More clarification on validity of foreign-related arbitration clauses

By Arthur Dong, AnJie Law Firm

During the past year, for those who run international commercial activities, it is noteworthy that the Supreme People’s Court has, through a series of official replies to cases before lower-level courts, further clarified the criteria for determining the validity of foreign-related commercial arbitration clauses. Taking into consideration relevant cases, this column will explore how to distinguish the effectiveness of foreign-related commercial arbitration clauses in China.

Q: Is it possible to provide for arbitration by a foreign arbitration institution in a commercial dispute without any foreign-related elements?

A: The Supreme Court says no. In its Reply to the Request for Instructions in the Dispute Between Jiangsu Energine Wind Turbine Manufacture Co Ltd and LM Wind Power (Tianjin) Co Ltd Involving an Application to Confirm the Validity of an Arbitration Agreement, the Supreme Court arrived at the following answer by a two-step method.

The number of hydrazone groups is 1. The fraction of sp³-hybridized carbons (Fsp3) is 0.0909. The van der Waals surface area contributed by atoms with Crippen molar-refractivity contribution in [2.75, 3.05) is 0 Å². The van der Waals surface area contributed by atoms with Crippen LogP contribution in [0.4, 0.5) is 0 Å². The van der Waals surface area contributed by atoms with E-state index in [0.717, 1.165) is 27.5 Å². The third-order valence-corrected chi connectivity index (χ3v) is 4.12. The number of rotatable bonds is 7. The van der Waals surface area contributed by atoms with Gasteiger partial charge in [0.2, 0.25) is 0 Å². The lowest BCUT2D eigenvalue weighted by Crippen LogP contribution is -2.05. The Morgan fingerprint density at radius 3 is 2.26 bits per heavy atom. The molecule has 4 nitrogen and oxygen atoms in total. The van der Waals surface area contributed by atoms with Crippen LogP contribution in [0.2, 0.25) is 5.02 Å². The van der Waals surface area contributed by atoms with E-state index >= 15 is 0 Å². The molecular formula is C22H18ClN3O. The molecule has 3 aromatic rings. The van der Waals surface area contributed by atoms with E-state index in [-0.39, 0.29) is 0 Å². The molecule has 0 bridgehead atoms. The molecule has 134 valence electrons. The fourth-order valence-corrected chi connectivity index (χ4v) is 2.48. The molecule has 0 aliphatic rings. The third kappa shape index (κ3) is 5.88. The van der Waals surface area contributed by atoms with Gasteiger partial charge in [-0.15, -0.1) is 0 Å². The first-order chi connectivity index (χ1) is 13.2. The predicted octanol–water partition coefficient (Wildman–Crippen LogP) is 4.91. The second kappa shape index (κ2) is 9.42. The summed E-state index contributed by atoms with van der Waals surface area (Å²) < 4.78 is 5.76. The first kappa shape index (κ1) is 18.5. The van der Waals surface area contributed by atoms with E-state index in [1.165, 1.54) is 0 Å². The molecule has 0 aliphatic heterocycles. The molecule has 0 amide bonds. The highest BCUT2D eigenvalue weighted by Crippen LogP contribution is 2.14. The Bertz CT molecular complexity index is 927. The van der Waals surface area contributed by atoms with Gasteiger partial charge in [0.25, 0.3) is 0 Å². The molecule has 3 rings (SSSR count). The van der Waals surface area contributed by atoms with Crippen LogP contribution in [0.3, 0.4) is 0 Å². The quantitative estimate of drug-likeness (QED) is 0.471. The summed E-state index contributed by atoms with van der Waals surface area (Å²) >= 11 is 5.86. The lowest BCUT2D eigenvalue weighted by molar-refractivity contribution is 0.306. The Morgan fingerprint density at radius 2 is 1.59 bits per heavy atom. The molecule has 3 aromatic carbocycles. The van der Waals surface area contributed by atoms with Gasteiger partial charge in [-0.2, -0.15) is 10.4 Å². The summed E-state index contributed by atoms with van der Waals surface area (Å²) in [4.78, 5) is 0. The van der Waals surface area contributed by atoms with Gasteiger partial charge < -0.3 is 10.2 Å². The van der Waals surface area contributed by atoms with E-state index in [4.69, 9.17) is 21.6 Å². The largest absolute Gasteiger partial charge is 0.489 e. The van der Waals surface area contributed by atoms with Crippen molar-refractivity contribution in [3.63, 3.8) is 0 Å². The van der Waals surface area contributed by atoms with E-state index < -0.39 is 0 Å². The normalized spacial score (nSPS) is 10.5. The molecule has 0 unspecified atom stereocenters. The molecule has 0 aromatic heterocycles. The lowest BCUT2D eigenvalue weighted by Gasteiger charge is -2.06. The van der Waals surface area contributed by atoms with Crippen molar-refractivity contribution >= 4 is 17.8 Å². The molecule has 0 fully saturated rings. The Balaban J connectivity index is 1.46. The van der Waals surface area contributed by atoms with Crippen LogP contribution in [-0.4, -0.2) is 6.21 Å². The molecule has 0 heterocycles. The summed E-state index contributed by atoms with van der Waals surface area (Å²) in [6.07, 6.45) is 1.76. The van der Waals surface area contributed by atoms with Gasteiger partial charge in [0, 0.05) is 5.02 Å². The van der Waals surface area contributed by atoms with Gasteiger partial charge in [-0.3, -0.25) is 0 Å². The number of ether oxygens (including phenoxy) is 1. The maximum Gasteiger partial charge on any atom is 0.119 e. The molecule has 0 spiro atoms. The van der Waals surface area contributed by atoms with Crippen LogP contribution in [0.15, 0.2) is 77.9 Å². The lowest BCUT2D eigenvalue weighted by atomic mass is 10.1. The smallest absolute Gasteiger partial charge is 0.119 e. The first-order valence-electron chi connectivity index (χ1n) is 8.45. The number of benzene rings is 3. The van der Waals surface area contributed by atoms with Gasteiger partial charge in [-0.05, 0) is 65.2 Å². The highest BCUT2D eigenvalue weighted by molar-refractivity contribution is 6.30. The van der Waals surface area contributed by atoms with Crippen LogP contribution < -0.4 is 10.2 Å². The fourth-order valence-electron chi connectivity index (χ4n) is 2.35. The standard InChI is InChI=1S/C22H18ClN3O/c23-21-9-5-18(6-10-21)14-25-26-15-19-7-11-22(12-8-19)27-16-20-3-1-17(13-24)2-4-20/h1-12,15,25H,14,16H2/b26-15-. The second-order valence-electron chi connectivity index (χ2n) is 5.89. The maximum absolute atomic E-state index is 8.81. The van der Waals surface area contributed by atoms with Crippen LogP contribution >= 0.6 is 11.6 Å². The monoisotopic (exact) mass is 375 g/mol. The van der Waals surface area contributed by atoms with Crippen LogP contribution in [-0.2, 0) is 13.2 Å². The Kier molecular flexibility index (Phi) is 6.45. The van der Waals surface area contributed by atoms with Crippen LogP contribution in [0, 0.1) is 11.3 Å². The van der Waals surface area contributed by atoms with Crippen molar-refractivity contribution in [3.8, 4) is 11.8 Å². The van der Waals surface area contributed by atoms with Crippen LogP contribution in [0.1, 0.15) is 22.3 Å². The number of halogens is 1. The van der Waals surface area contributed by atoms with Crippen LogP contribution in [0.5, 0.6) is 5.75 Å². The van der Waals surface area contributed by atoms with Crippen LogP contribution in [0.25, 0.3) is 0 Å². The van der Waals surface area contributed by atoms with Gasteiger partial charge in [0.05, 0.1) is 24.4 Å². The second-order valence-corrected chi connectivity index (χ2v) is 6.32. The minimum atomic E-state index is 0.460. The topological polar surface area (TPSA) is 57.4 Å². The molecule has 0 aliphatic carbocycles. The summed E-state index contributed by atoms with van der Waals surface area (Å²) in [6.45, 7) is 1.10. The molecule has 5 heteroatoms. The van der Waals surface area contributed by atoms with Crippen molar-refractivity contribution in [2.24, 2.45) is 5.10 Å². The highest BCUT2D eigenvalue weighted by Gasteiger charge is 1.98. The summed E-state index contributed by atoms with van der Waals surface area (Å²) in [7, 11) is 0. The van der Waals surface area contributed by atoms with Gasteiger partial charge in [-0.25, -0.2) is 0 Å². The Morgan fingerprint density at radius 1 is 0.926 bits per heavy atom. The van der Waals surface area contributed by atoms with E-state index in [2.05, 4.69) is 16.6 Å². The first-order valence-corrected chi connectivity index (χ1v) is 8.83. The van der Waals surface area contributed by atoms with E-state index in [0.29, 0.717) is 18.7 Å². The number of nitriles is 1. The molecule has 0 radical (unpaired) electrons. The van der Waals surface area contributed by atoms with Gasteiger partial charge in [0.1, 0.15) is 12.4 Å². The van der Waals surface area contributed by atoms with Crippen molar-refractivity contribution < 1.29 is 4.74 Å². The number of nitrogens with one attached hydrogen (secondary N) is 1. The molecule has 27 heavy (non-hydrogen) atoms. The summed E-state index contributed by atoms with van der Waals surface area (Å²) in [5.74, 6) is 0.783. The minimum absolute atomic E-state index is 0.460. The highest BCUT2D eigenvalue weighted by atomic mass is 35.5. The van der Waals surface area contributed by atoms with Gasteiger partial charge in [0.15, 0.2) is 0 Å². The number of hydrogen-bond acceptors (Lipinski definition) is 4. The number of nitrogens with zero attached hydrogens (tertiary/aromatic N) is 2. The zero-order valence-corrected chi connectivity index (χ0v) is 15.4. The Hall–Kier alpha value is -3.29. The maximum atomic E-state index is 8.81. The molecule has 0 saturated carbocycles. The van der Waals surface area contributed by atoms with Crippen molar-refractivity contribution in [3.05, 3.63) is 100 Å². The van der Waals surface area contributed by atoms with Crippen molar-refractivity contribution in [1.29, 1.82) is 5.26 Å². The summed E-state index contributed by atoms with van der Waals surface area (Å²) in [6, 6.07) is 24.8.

Arthur Dong Partner AnJie Law Firm Beijing
Arthur Dong
AnJie Law Firm

Step 1. Pursuant to article 178 of the Opinions of the Supreme People’s Court on Several Issues Concerning the Thorough Implementation of the General Provisions of the Civil Code of the People’s Republic of China (for trial implementation) and article 1 of the Interpretations of the Supreme People’s Court of Several Issues Concerning the Application of the Law of the People’s Republic of China on the Application of Laws to Foreign-Related Civil Relationships it can generally be determined whether a dispute has foreign-related elements from the following three aspects: (1) the nationalities of the parties; (2) the location of the subject matter; and (3) the place of the occurrence of the legal facts that gave rise to, modified or extinguished the civil relationship.

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Arthur Dong is a partner at AnJie Law Firm in Beijing


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